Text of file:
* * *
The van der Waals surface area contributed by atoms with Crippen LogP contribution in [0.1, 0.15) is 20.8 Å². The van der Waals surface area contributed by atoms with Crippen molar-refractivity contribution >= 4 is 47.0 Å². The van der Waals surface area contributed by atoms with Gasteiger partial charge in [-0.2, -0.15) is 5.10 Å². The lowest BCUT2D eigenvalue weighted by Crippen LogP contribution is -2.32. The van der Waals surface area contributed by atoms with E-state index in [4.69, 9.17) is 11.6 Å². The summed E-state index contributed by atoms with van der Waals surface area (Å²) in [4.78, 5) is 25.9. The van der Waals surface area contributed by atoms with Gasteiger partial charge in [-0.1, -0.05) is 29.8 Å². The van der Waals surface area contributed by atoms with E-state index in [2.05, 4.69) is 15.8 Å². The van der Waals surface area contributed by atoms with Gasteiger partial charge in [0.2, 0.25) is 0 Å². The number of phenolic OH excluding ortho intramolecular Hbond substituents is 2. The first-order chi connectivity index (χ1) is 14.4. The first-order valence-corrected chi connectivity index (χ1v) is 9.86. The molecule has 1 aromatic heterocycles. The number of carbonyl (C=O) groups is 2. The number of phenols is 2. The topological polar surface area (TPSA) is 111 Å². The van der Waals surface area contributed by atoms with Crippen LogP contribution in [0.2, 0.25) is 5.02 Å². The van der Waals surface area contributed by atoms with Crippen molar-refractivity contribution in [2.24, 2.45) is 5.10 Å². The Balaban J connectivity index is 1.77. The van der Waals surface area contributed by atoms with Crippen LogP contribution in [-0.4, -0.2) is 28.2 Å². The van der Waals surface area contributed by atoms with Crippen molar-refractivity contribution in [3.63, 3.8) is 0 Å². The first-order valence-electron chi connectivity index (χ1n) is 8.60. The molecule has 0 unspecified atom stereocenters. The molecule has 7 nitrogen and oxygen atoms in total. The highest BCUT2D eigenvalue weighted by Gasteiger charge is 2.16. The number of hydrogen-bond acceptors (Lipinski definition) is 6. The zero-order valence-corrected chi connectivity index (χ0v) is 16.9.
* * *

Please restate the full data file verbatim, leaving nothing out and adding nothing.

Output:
The van der Waals surface area contributed by atoms with Crippen LogP contribution in [0.1, 0.15) is 20.8 Å². The van der Waals surface area contributed by atoms with Crippen molar-refractivity contribution >= 4 is 47.0 Å². The van der Waals surface area contributed by atoms with Gasteiger partial charge in [-0.2, -0.15) is 5.10 Å². The lowest BCUT2D eigenvalue weighted by Crippen LogP contribution is -2.32. The van der Waals surface area contributed by atoms with E-state index in [4.69, 9.17) is 11.6 Å². The summed E-state index contributed by atoms with van der Waals surface area (Å²) in [4.78, 5) is 25.9. The van der Waals surface area contributed by atoms with Gasteiger partial charge in [-0.1, -0.05) is 29.8 Å². The van der Waals surface area contributed by atoms with E-state index in [2.05, 4.69) is 15.8 Å². The van der Waals surface area contributed by atoms with Gasteiger partial charge in [0.2, 0.25) is 0 Å². The number of phenolic OH excluding ortho intramolecular Hbond substituents is 2. The first-order chi connectivity index (χ1) is 14.4. The first-order valence-corrected chi connectivity index (χ1v) is 9.86. The molecule has 1 aromatic heterocycles. The number of carbonyl (C=O) groups is 2. The number of phenols is 2. The topological polar surface area (TPSA) is 111 Å². The van der Waals surface area contributed by atoms with Crippen LogP contribution in [0.2, 0.25) is 5.02 Å². The van der Waals surface area contributed by atoms with Crippen molar-refractivity contribution in [2.24, 2.45) is 5.10 Å². The Balaban J connectivity index is 1.77. The van der Waals surface area contributed by atoms with Crippen LogP contribution in [-0.4, -0.2) is 28.2 Å². The van der Waals surface area contributed by atoms with Crippen molar-refractivity contribution in [3.63, 3.8) is 0 Å². The first-order valence-electron chi connectivity index (χ1n) is 8.60. The molecule has 0 unspecified atom stereocenters. The molecule has 7 nitrogen and oxygen atoms in total. The highest BCUT2D eigenvalue weighted by Gasteiger charge is 2.16. The number of hydrogen-bond acceptors (Lipinski definition) is 6. The zero-order valence-corrected chi connectivity index (χ0v) is 16.9.